Data on children with autistic disorder were available in 43 surveys (Table 1). The mean male:female ratio was 4.2:1. Prevalence estimates ranged from 0.7/10,000 to 72.6/10,000 (Table 1;3,5,6,9,10–48). Prevalence was negatively correlated with sample size, and small-scale studies tended to report higher prevalence proportions. The correlation between prevalence and year of publication was statistically significant and studies with prevalence more than 7/10,000 were all published since 1987. These findings point toward an increase in prevalence estimates in the last 15–20 years. The interpretation of this trend is discussed below. In 18 studies published since 2000, the prevalence proportion ranged from 7.2 to 40.5/10,000. The average prevalence was 20.6/10,000, a value that can be used as the best current estimate for the prevalence of autistic disorder.
Several studies have provided useful information on rates of syndromes similar to autism but falling short of strict diagnostic criteria for autistic disorder (1,2). Different labels have been used to characterize them such as “autistic-like” disorders or the triad of impairments involving impairments in reciprocal social interaction, communication, and imagination (49) that would correspond to current diagnostic labels such as atypical autism and PDDNOS. Seventeen of the 43 surveys yielded separate estimates of the prevalence of these atypical autistic syndromes, with 14 studies showing higher prevalence for the nonautism disorders than that for autism. The ratio of the prevalence of nonautistic PDD to the prevalence of autism had a mean value of 1.8, which, assuming a 20.6/10,000 prevalence for autistic disorder, translates into an average prevalence estimate of 37.1/10,000 for PDDNOS. This group has been much less studied in previous epidemiologic studies but progressive recognition of its importance and relevance to autism has led to changes in the design of more recent epidemiologic surveys (see below) that are now designed to include these less typical forms in their case definition. It should be clear from these figures that they represent a very substantial group of children whose treatment needs are likely to be as important as those of children with autism.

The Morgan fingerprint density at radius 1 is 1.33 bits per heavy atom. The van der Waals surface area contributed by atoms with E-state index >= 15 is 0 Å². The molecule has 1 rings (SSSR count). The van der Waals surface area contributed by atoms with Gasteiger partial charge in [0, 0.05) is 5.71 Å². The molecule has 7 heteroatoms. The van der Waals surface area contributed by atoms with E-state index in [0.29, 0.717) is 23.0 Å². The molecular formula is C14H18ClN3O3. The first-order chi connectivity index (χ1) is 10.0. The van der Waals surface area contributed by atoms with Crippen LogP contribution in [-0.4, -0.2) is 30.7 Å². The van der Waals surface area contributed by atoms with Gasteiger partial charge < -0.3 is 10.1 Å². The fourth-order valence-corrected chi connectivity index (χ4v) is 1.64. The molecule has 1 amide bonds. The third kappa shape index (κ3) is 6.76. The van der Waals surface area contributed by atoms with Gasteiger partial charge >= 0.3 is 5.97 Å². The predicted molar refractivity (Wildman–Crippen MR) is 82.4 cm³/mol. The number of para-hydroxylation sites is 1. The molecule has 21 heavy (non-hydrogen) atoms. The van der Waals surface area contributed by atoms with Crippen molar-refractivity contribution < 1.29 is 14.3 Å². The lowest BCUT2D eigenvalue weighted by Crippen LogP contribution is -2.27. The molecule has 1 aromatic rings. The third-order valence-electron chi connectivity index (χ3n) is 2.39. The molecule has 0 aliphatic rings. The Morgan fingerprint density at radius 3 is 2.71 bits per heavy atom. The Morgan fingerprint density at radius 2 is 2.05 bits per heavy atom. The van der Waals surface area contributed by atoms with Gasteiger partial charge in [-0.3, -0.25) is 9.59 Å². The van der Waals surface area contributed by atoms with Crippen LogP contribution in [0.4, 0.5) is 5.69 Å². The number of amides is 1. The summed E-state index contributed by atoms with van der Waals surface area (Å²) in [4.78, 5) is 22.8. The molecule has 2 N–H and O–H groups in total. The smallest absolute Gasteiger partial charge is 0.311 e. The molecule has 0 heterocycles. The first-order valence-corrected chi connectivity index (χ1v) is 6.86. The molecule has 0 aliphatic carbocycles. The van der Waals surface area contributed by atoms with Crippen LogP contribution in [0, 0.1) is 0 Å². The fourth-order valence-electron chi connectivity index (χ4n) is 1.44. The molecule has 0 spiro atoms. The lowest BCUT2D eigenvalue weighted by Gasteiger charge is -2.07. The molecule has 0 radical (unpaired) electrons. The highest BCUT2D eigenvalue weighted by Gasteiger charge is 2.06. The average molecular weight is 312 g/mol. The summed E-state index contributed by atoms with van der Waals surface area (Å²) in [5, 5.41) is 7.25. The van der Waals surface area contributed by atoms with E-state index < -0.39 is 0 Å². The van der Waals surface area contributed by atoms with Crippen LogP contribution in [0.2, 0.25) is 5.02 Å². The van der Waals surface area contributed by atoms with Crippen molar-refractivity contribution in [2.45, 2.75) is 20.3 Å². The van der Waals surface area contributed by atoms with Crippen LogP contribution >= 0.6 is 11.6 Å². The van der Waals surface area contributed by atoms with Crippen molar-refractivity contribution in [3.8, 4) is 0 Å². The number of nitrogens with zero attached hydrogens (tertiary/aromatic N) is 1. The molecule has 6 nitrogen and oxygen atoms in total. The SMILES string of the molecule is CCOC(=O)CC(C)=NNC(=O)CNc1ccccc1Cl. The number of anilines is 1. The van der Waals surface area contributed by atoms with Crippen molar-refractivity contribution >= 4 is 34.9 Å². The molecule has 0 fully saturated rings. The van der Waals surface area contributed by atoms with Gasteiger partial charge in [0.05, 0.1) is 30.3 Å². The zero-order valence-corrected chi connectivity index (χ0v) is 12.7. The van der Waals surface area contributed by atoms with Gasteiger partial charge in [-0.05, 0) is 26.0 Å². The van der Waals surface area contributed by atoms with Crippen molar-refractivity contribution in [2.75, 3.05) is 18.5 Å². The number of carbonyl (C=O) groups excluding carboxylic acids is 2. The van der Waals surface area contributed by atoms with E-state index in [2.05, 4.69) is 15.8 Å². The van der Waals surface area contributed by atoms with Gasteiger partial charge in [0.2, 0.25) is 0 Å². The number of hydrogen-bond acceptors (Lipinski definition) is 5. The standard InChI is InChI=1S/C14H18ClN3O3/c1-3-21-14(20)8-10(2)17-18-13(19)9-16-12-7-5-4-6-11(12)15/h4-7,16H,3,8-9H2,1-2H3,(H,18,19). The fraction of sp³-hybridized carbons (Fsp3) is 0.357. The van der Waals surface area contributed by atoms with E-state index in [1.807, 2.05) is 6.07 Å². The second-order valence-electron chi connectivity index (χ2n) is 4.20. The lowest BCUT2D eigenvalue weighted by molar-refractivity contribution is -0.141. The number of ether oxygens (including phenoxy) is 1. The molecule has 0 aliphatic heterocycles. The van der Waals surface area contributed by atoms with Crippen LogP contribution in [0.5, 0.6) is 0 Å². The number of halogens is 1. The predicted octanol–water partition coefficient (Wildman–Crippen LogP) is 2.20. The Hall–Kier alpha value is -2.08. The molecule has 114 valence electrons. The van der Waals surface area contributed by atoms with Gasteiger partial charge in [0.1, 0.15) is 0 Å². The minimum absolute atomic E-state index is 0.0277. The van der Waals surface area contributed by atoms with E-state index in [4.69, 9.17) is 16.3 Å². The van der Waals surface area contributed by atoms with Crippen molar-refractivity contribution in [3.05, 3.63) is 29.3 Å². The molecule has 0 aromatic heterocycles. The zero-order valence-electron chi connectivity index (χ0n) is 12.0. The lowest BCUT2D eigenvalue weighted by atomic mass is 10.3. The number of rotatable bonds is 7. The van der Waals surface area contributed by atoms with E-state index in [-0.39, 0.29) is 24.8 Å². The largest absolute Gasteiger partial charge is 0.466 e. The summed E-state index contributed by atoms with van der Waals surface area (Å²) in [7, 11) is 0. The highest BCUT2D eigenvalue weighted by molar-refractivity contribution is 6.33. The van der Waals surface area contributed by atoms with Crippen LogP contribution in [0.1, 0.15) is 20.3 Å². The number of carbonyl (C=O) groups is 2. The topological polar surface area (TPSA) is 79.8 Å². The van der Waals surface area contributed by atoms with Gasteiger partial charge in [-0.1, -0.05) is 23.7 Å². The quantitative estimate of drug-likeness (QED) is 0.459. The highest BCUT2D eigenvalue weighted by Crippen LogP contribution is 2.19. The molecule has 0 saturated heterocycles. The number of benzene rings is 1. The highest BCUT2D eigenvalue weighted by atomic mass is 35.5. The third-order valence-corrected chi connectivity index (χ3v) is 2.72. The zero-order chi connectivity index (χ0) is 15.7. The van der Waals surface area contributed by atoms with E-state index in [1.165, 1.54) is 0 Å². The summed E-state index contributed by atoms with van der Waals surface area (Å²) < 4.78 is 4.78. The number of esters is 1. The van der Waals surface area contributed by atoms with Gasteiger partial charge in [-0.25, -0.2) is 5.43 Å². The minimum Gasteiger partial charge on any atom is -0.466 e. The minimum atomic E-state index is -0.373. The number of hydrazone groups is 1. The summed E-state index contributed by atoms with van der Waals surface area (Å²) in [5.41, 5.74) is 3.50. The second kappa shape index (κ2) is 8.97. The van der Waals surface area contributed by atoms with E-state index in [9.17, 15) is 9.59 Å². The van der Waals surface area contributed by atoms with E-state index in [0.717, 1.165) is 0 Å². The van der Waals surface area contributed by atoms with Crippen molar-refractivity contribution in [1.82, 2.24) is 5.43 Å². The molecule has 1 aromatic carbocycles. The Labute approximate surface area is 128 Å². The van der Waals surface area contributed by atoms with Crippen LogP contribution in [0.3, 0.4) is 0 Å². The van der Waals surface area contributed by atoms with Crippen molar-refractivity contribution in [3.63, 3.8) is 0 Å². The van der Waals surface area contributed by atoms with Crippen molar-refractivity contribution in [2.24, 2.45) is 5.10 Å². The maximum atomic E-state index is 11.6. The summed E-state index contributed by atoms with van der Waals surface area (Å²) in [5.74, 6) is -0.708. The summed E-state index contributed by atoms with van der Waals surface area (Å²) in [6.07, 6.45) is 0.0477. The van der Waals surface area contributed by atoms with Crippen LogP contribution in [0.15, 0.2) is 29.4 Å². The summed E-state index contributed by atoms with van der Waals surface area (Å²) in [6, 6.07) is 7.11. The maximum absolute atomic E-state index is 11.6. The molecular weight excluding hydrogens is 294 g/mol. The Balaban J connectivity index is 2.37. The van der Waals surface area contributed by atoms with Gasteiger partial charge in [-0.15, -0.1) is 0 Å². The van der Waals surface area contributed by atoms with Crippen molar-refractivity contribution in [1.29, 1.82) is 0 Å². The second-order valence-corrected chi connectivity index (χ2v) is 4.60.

AS and childhood disintegrative disorder.
Epidemiologic studies of AS are sparse, probably due to the fact that it was acknowledged as a separate diagnostic category only recently in both ICD-10 and DSM-IV. Only two epidemiologic surveys have been conducted, which specifically investigated its prevalence (34,50). However, only a handful (n < 5) of cases were identified in these surveys, with the resulting estimates being extremely imprecise. By contrast, other recent autism surveys have consistently identified smaller numbers of children with AS than those with autism within the same survey. In nine of 10 such surveys, the ratio of autism to AS prevalence in each survey was above unity, suggesting that the prevalence of AS was consistently lower than that for autism (Table 2; 5,32–36,40,42,45,48). How much lower is difficult to establish from existing data, but a ratio of 3 or 4 to 1 would appear an acceptable, albeit conservative, conclusion based on this limited available evidence. This translates into a prevalence proportion for AS, which would be ⅓ to ¼ that of autism. We, therefore, used for subsequent calculations an estimate of 6/10,000 for AS, recognizing the strong limitations of available data on AS.